And so one of the pillars is the economic pillar, where they’ll compete, right. They’ll sell their product, their gas from Qatar, the oil from Saudi Arabia. Wherever it may be, they’ll go compete. But there are lots of places where they can work together. And so if you combine economic understandings, diplomatic understandings, military understandings, each of these pillars, we think there’s a way to build an alliance that we have not seen there before. It’ll take us a bit, it won’t be straightforward, it’ll be bumpy. But we think there are a set of common threats that are different than at any time in recent history that provides an opportunity to get these folks to come together.
It will work alongside other institutions in the Gulf – OPEC, the GCC, all of these other institutions that exist and predate what we’re trying to do with MESA. We don’t think this drives them out, but we think it provides another forum, another place for these countries to work together, most importantly on pure national security issues.
MR YERGIN: Right, so this is something that will evolve over the next months or —
SECRETARY POMPEO: So we – fits and starts along the different pillars, but we do hope over the next several months we make a big step and get pieces of this reduced to paper, where countries can provide their input, respond, and we can be thoughtful about how to approach it so that perhaps by the end of the year, we’ve made substantial progress.
MR YERGIN: Well, you do bring unique perspective to energy questions having been in the industry, and at the same time now, where you sit in your responsibilities. And if you think broadly about the role of private sector, government working together, each of them contributing to energy security, prosperity, how do you see that balance?
SECRETARY POMPEO: Tell me what you’re thinking, Dan. What do you mean?
MR YERGIN: Well, the role of each, what do you expect from the private sector in terms of – and the nature of the cooperation.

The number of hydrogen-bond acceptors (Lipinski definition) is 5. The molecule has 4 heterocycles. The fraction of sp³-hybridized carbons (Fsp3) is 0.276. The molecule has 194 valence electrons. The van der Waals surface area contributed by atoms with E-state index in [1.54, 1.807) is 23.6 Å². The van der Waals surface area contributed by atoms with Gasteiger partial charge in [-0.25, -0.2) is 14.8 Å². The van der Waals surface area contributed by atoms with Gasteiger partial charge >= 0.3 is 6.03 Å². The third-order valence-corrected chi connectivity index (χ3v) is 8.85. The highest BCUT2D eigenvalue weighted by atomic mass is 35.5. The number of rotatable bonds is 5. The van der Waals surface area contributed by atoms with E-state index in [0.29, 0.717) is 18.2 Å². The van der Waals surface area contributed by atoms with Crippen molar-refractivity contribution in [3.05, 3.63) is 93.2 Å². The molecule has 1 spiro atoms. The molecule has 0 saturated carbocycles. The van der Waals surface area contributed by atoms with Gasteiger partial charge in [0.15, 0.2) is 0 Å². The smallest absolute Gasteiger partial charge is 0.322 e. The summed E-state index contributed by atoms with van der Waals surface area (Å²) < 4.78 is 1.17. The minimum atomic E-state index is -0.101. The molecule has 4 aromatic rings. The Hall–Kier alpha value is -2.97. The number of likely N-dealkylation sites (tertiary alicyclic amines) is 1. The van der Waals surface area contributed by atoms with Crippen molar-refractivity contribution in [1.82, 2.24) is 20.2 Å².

SECRETARY POMPEO: So for those of you out there that need a lathe operator, I’m the first Secretary of State that can actually run a lathe, so if this whole diplomatic thing falls through, I’m ready to get back at it. The truth of the matter is the most stable places in the world are ones that have deep economic relationships with the United States of America. What – my expectation for you is that you will go out and try and crush it every day, and create wealth for your shareholders, great opportunities for your employees, that you’ll go build your business successfully not only here in the United States, but you’ll do it all across the world as well. Our task is here, domestically, not my portfolio, but to create a set of rules for capital formation, and a regulatory environment in which you can grow and prosper. And then my task is to make sure you’ve got every opportunity to go compete.
I – of all the challenges – I laid out half a dozen maybe there, Dan, in the remarks. I could have gone on to another half a dozen pretty readily. I don’t think anyone should ever bet against the United States of America. I am convinced that if diplomatically and through using the American force for good in the world, if we get you out there and get you a chance to compete, you’ll do fantastic, you’ll excel. I remind my team – and this is a bit of a discourse, but I think it’s – when I remind my team all the time, our presence matters. People not only see what we’re doing diplomatically, the things we’re asking of these countries to do, sometimes for themselves, sometimes for our mutual interests, but they watch how we behave. We treat each other with respect. We understand the rule of law. We have court systems that are functional and work. We work hard; we tell the truth. These fundamental things that happen when American companies show up, other countries see. And so whatever the value proposition that they’re evaluating, you should know that the fact that this traditional set of liberty, freedom, and a willingness to work hard matters in a lot of these places as well, and I think America will benefit from that a long time. And so if I were betting, I’d bet on us.
MR YERGIN: Right. Well, Mr. Secretary, your message is not only to the Americans in the audience but there are about 75 other countries here, and I think it’s an important message to both sets of people about the nature of the partnership and the division that you’ve outlined. So we thank you very much for coming to join us this evening and sharing this view of energy and U.S. foreign policy and what’s ahead. So thank you very much.
SECRETARY POMPEO: Thank you, Dan. Thank you all very much. Thank you. (Applause.)